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Greetings fellow creators.
The title of this piece says it all.
Author and artist Malaka Gharib shares these tips:
Set an Extremely Tight Deadline She suggests a word count or a time limit.
Take Advantage of How Little Time You Have.
When You Don’t Know Where to Start, Look Around. Okay, go ahead, call it ‘eavesdropping’ or ‘spying’. Hey, no malice intended. You’re just trying to be an artist!
Draw On Your Memories (Or Just Draw Your Memories) Think of how evocative the old family album can be. Tap the power of those photos in your mind.
One of the books by Todd Henry.
Take a look at the preview pages in Goodreads.
My favorite points:
- “Cultivating a love of the process is the key to making a lasting contribution.”
- “Don’t be a mirror, passively reflecting the priorities of others.”
- “You possess a one-of-a-kind combination of passions, skills, and experiences; there is something that you bring to your work that no one else could. If you relinquish that power, then it will never see the light of day and you will always wonder ‘what if?’ The price of regret is incalculable.”
For our purposes, let’s clarify the word ‘work’. While Todd might be directing the last quote toward the working world, it also applies to those creating for themselves.
Which leads to Srini Rao’s Audience of One. This book’s subtitle says it all:
Thanks for reading.
And keep creating. And trying ‘new stuff’. [Any little change counts–a new ingredient to a recipe, a new walking route, a new restaurant. Anything that shakes your day, adds interest to your waking hours, even just a little.]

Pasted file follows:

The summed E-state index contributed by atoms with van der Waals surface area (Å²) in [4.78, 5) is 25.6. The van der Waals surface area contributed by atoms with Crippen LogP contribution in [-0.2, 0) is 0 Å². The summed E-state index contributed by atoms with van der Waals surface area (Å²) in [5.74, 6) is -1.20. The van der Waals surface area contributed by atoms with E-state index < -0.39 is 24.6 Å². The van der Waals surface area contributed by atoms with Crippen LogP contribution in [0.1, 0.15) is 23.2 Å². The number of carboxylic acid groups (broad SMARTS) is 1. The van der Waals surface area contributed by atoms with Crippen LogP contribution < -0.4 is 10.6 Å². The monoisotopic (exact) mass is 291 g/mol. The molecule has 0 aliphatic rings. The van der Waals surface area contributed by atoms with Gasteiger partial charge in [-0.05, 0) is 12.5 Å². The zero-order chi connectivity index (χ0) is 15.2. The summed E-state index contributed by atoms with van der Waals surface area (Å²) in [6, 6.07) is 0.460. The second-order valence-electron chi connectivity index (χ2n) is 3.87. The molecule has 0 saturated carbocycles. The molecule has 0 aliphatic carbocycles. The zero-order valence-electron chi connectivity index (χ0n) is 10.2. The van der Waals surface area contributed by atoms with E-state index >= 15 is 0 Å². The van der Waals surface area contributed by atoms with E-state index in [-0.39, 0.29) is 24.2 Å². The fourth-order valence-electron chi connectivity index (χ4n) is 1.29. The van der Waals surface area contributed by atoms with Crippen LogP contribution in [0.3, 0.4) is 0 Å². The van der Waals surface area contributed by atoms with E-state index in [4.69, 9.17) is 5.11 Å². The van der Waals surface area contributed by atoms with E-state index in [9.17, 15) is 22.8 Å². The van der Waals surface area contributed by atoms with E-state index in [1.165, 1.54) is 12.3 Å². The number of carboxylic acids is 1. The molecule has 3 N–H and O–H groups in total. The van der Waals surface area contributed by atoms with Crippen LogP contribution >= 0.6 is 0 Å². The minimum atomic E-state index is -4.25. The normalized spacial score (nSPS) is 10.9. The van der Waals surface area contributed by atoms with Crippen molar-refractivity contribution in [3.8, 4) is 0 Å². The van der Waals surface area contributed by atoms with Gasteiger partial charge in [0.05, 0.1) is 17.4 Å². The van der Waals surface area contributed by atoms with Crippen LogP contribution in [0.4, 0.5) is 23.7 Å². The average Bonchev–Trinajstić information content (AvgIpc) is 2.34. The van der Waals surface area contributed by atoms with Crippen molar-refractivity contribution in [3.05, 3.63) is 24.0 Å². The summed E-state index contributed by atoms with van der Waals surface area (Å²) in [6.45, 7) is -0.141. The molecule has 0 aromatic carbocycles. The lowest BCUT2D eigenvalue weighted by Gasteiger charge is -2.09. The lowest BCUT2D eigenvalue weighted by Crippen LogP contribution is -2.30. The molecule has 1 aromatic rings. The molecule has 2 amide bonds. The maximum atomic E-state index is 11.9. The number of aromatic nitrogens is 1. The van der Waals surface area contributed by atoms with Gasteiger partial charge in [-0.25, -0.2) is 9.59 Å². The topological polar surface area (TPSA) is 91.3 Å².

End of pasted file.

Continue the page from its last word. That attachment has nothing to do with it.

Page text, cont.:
If you hear yourself uttering the words, “I’ve always wanted to try…”, well, that’s a sign.
I’m in the middle of a self-imposed month-long ‘sketch-a-day’ challenge.
What for? It pushes my observational skills, for one. And it’s contributing to this project.
Honestly, while there is a price tag attached, it really is an ongoing work directed toward that ever-present ‘audience of one’. Take a look at the items available for free preview and if you know any teachers, feel free to pass along the URL.
I also posted this yesterday: Finish Your Words and Then You Can Feed Me!
More suggestions from this list that I’ve shared on my Word Inventions blog .
From Leo Babauta of Zen Habits
[Note: The Zen Habits link alone should carry you through years of creative reinvention.]
Get lots of rest. Overwork kills creativity.
Don’t force it. Relax, play, it will start to flow.
Allow your mind to wander. Allow distractions, when you’re looking for inspiration.
Do you have any tips to share?
I’ve shared selections from this list on my Word Inventions blog .
Let’s see if any of these resonate with you.
From Jody Cleghorn of Write Anything. [This site is now closed, but the content remains online as an archive.]
Make up the rules for what you want to produce.
Try to write every day, even if just for a few minutes. [Substitute ‘paint’, ‘sculpt’, ‘cook’, for ‘write’.]
Work on several projects. This keeps you energized and working creatively even when one project isn’t firing. [Good advice, but I’m guilty of taking this a little too far. Make it manageable.]
I appreciated this article on LifeHack.com. Perfect for retirees.
It not only gave me some new ideas on how to enjoy these years, but it reaffirmed the following:
#1 : Take a walk through the park speaks to my penchant for wandering.
#6: Learn how to bake. So much comfort and with a few of these skills, so many opportunities to not only fill your days, but to brighten someone else’s.
#7: Build something with your hands. To quote the author Grace Ghazarian: “There’s an innate need to create in all of us.”
#14: Try a new food. Oh yeah. Food is perhaps the easiest venue to an opportunity to ‘try new’.
And, on this Memorial Day 2019,
a hearty nod of gratitude to those who gave their lives so we can savor a life of freedom and opportunity.